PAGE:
Now – let’s look at a different approach. Imagine a commonplace example.

You are stuck in a traffic jam on the way to an emergency – or, may be, an important meeting, or job interview. To begin with, you’d have had these feelings in mind: you want to create an impression, or carry yourself with poise and elan. You would hate to lose your chance, and so on. You are now left in the lurch. How do you react in such a situation?

Let’s sample a couple of responses:

You’d say to yourself that it is going to be outrageous. “You are a bloody fool.” “Why did I not leave early?” Or, you’d react differently. “Let me face it. It was not the best thing that happened, all right. Getting worked up would only lead to pumping up more adrenaline. It’s not going to make the traffic move.” “I need to stay calm. Tune into music, perhaps.” “Or, take a few deep breaths.”

Where do you fit? Ask yourself.

As Herodotus, the great philosopher, puts it, “We are not disturbed by things, but by our opinion of things.”

Anxiety, phobias, excessive anger, sleeplessness, depression etc., are feelings and have much more to do with how we think than what we do.

In the “pre-emergency/meeting/interview” scenario to bring home the point, again, your anger, for example, was caused by the traffic jam. If you had belonged to the “cool, meditative type,” you would have reacted differently. You’d never have thought that failure was inevitable. Why – because you’d have adapted to the unavoidable situation quite comfortably.

Inference? It is not events that cause problems, but [y]our perception of events.

The bottom line: when you cultivate the right, being-responsive, attitude, by way of mindfulness-meditation, or focusing on your breathing, things will only be the better for you.


It doesn’t matter whether you are new to meditation, or a veteran.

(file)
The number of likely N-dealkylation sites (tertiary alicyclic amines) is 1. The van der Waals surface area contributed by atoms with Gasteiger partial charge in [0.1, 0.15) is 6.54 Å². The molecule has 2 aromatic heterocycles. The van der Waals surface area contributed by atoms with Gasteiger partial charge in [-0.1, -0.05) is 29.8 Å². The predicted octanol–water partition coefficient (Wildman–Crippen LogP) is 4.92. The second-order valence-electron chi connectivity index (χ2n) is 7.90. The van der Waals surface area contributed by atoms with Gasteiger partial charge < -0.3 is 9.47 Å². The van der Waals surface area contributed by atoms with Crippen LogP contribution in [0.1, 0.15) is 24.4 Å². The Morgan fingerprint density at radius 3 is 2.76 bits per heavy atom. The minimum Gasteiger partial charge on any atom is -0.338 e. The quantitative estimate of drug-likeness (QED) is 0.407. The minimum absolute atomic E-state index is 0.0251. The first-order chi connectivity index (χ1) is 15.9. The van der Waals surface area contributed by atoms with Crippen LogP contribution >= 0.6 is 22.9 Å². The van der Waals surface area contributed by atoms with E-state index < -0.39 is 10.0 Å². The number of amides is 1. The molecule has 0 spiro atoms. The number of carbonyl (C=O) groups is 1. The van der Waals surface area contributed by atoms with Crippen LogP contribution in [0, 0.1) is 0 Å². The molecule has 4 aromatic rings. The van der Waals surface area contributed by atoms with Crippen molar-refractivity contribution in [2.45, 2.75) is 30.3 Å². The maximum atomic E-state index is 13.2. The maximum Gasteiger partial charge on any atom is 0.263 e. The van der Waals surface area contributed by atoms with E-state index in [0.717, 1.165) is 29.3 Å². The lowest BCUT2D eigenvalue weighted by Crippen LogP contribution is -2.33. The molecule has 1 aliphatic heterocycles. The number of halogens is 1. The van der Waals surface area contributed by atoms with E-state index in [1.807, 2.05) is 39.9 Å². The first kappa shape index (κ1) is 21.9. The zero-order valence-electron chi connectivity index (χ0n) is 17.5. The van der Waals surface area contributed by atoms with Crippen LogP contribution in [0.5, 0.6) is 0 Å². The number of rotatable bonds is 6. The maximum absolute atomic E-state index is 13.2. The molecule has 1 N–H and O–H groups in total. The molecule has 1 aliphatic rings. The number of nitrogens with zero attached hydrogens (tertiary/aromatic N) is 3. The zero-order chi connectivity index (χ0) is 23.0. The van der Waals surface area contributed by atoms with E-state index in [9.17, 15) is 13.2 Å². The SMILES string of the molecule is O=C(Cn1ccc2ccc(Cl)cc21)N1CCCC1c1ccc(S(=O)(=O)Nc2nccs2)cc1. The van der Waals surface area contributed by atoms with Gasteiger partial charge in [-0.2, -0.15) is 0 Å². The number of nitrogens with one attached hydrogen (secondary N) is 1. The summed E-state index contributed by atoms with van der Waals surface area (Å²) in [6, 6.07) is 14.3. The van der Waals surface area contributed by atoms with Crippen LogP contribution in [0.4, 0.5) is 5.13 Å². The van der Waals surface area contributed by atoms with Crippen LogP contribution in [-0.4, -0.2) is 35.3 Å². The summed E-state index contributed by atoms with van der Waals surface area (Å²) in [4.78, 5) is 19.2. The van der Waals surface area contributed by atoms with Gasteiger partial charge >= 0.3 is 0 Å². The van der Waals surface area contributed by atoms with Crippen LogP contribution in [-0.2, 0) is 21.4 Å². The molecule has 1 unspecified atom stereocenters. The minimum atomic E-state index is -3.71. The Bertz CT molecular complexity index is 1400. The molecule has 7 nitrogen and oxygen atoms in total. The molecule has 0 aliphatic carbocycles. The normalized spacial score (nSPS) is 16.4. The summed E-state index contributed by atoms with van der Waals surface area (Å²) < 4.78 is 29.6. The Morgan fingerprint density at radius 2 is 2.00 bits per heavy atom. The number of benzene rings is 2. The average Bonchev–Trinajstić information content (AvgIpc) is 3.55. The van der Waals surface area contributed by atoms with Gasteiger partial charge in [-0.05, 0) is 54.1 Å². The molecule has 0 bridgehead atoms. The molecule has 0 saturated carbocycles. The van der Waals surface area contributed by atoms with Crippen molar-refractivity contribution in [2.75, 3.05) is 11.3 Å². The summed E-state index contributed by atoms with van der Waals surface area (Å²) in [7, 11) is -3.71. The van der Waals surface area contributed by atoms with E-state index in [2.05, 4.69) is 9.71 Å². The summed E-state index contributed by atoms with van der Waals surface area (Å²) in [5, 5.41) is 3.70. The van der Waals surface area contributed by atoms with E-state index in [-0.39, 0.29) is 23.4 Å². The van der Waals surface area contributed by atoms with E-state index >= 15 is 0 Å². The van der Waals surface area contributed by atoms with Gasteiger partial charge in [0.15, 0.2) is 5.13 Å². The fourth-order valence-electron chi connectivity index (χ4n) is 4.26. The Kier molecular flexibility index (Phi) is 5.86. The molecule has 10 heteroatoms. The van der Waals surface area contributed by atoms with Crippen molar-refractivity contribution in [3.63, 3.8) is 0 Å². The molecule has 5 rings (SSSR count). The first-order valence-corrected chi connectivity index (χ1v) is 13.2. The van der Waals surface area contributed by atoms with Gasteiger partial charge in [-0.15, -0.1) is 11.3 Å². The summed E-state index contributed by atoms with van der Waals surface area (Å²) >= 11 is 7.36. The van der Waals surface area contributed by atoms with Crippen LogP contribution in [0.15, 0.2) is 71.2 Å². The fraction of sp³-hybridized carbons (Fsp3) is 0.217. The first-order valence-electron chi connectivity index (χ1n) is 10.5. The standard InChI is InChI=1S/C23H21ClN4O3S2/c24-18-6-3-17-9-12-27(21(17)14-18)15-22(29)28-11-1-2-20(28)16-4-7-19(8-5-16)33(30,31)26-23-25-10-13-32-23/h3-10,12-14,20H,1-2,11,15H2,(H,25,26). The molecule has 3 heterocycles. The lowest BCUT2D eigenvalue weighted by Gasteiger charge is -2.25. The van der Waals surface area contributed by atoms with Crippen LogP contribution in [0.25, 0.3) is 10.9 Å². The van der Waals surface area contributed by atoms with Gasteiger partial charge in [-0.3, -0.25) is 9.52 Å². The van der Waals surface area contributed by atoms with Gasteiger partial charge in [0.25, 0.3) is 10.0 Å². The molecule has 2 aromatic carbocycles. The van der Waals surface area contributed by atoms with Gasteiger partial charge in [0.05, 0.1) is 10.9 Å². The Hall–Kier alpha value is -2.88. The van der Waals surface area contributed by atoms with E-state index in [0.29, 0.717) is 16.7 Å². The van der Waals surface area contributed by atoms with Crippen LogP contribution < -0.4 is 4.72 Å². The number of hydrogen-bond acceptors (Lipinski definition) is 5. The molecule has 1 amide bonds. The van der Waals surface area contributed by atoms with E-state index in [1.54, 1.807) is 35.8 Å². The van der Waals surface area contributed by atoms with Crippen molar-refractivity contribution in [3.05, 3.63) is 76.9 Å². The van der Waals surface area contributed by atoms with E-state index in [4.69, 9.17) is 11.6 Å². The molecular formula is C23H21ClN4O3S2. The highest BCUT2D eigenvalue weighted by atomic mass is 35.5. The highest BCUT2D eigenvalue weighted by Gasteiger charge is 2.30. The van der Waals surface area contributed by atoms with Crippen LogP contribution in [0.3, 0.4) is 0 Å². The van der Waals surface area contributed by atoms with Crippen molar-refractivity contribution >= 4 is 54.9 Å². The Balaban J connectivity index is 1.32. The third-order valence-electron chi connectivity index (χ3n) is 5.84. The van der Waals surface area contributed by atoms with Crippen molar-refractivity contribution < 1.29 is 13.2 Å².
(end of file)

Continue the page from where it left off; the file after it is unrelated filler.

Here’s a simple technique that is worth its weight in gold – one that money can’t buy!

  1. Before you begin, sit on a comfortable, erect chair. Place your palms on your knees, and focus the attention of your mind, body and heart to slow down, or rest, in calm
  2. Switch off your cell phone etc., and also avoid getting side-tracked by bodily sensations that arise from physical discomfort. Try to make yourself comfortable
  3. Now try to relax. Slowly, close your eyes and mouth, and breathe through your nose normally, but not heavily. Take a few deep breaths, if you feel you are not able to relax
  4. As you breathe, try to focus your attention inwards – not to external stimuli
  5. Focus on your breathing, and try to become totally aware of it. As you establish a rhythm, begin to breathe into your abdomen, not lungs. Don’t be rigid if you cannot attain complete relaxation. It will happen gradually.
  6. Focus away from thoughts about the past, or the future.
  7. Absorb yourself in the feelings of your breathing.
  8. Just be what you are with your breath.

Meditate once a day for about 15-20 minutes, preferably in the morning before breakfast, and, may be, twice a day, if time permits – more so, when you are totally at ease with the practice.

Magnifying lens over an exclamation markSpot an error in this article? A typo maybe? Or an incorrect source? Let us know!

Rajgopal Nidamboor
Dr Rajgopal Nidamboor, a trained physician, is a writer, commentator, and author. In a career spanning 25 years, Nidamboor has published over 2,000 articles, on a variety of subjects, two coffee table books, an E-book, and a primer on therapeutics, aside from an encyclopaedic treatise on Indian philosophy.